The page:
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Can this hastily created platformer live up to the hype, or will it fail in the wake of Super Mario 3D Land’s release?

If you’re at all like me, you’ve probably been looking forward to Super Tanooki Skin 2D for a long time. After all, since its initial announcement nearly 48 hours ago, the information we’ve gathered, screens we’ve seen, and videos that were posted online were nothing short of astonishing, and when I finally got my hands on a review copy this afternoon, I was ecstatic to say the most. We most certainly don’t get enough 2D platformers in this day and age, and with Maximillion and the Rise of the Mutant Mudds getting delayed until early 2012, we all need a little something to tide us over. With a little luck, that something would be Super Tanooki Skin 2D.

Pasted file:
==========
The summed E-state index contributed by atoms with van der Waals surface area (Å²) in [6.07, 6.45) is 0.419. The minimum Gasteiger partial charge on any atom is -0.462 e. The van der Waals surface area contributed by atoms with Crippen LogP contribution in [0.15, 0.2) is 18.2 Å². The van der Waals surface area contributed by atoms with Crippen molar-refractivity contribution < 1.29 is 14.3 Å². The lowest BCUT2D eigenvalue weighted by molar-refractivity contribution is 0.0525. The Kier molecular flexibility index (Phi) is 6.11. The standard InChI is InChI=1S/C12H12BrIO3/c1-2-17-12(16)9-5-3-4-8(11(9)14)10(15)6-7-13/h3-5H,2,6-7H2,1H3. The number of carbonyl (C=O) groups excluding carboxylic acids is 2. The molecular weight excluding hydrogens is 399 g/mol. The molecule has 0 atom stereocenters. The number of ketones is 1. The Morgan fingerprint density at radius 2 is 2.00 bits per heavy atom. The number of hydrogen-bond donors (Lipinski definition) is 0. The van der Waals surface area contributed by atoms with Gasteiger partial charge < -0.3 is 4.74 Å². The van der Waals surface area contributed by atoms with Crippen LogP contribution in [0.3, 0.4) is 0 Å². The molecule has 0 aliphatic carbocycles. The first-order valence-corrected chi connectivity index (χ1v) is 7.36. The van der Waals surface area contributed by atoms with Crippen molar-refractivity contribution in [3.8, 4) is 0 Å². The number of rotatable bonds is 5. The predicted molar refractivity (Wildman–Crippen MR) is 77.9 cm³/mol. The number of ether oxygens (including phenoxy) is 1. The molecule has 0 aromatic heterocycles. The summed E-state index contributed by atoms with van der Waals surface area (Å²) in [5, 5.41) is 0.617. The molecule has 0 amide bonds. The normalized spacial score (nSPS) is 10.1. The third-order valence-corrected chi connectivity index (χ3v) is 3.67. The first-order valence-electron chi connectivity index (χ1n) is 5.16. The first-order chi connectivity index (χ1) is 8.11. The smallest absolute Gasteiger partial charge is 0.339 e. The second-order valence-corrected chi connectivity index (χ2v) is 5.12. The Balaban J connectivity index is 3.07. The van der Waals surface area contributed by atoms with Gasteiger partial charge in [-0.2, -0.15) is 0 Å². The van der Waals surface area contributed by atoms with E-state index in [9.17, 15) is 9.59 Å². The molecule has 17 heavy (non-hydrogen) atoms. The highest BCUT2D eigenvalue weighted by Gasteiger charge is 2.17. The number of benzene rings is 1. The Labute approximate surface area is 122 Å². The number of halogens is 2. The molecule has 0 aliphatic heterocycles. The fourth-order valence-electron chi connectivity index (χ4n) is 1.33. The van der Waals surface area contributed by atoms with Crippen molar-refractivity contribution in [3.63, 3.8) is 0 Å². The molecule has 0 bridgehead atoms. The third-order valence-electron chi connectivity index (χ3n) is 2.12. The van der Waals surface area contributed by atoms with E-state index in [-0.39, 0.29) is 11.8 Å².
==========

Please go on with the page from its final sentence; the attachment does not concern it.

Clearly something in the heavens doesn’t want us to have a little luck.

I propose a caption contest for this image.

See how I did that thing where I named this post something as if it were part of a series that we’ve been doing for a while? That way I can trick people into thinking we have consistent enough features to have series of features and they’ll think we’re more professional. >:}

(You can view today’s “Post of the Day” here.)

Anyway, Skyward Sword comes out in six days, and I don’t think I’ve ever been this excited for a video game to come out before. The closest experience I can recall is the way I felt just before I went to pick up my Wii and Twilight Princess, and then after that the next most excited I’ve been was for The Conduit. We all know how that one worked out.

Clearly a masterpiece.